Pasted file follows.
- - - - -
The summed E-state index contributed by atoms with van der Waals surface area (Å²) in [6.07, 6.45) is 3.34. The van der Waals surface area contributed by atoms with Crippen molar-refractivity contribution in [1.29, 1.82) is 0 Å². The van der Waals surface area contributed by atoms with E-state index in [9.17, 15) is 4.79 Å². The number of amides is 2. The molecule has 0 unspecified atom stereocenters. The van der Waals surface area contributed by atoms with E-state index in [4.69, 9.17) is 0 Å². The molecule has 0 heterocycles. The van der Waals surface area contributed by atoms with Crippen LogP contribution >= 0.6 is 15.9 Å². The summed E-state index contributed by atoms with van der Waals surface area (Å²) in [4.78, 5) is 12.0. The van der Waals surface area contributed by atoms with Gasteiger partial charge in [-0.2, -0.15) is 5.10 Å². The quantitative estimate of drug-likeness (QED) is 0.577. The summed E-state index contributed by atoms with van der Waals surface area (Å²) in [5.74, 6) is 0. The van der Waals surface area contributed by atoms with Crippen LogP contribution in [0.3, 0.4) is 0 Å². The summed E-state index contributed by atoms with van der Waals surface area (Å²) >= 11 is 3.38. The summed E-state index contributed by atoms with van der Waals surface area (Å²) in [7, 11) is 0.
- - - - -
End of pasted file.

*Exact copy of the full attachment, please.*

The summed E-state index contributed by atoms with van der Waals surface area (Å²) in [6.07, 6.45) is 3.34. The van der Waals surface area contributed by atoms with Crippen molar-refractivity contribution in [1.29, 1.82) is 0 Å². The van der Waals surface area contributed by atoms with E-state index in [9.17, 15) is 4.79 Å². The number of amides is 2. The molecule has 0 unspecified atom stereocenters. The van der Waals surface area contributed by atoms with E-state index in [4.69, 9.17) is 0 Å². The molecule has 0 heterocycles. The van der Waals surface area contributed by atoms with Crippen LogP contribution >= 0.6 is 15.9 Å². The summed E-state index contributed by atoms with van der Waals surface area (Å²) in [4.78, 5) is 12.0. The van der Waals surface area contributed by atoms with Gasteiger partial charge in [-0.2, -0.15) is 5.10 Å². The quantitative estimate of drug-likeness (QED) is 0.577. The summed E-state index contributed by atoms with van der Waals surface area (Å²) in [5.74, 6) is 0. The van der Waals surface area contributed by atoms with Crippen LogP contribution in [0.3, 0.4) is 0 Å². The summed E-state index contributed by atoms with van der Waals surface area (Å²) >= 11 is 3.38. The summed E-state index contributed by atoms with van der Waals surface area (Å²) in [7, 11) is 0.